Scientists develop device that can detect bacteria in blood in 30 minutes

Today, it takes at least a day to determine the presence of certain bacteria in the blood. However, the new device, which was developed by US scientists, will provide results in minutes, not days.

The new device is presented by a team from Pennsylvania State University in an article in the scientific journal of the National Academy of Sciences (Proceedings of the National Academy of Sciences), which was released on May 6.

The device uses microtechnology to capture individual bacterial cells, which can then be seen under an electron microscope. This approach allows clinicians to determine in as little as 30 minutes whether bacteria are present in the biomaterial, as well as assess their susceptibility to drug treatment. “Currently, the biomaterial that is tested for bacteria is in the laboratory for several days – during this time we have to prescribe antibiotics without being sure if the patient has a bacterial infection,” says Park Kin Won, co-author of the study, professor biomedical engineering. “That’s not good, and that’s exactly what we were aiming to solve—how quickly can we detect the presence of bacteria?”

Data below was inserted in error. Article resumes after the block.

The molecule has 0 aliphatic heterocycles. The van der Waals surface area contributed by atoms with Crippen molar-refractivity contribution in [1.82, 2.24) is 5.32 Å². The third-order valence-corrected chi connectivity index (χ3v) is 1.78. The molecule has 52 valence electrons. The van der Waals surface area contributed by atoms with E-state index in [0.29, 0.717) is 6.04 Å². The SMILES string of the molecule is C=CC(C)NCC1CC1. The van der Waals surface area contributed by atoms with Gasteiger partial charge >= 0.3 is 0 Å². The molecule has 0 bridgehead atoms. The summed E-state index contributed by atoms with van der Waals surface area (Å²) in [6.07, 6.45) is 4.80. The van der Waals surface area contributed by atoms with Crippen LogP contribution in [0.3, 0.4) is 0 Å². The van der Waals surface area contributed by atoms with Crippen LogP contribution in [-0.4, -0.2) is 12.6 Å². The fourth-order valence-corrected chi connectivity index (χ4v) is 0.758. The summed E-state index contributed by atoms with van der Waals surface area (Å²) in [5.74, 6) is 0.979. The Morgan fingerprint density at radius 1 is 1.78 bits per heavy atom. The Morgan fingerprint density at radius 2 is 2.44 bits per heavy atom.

The article says that in addition to being able to detect the presence of bacteria in the blood, the device can classify the type of infectious cells, determining their shape: spherical, rod-shaped or spiral. Once bacteria are found, the sample is subjected to antibiotics https://en.wikipedia.org/wiki/Antibiotic to determine if the strain is resistant. “Urinary tract infections are the most common bacterial infections,” Vaughn said. “However, more than 75 percent of urine samples sent to the clinical microbiology laboratory are negative. Rapid exclusion or confirmation of the presence of bacteria at a clinically relevant concentration will greatly improve patient care.”

He added that the team has applied for a provisional patent. So far, the device is bulky and expensive enough to be used in hospitals and doctors’ offices, but work is underway to scale it up. Scientists believe that it may appear on the market in 3 years.

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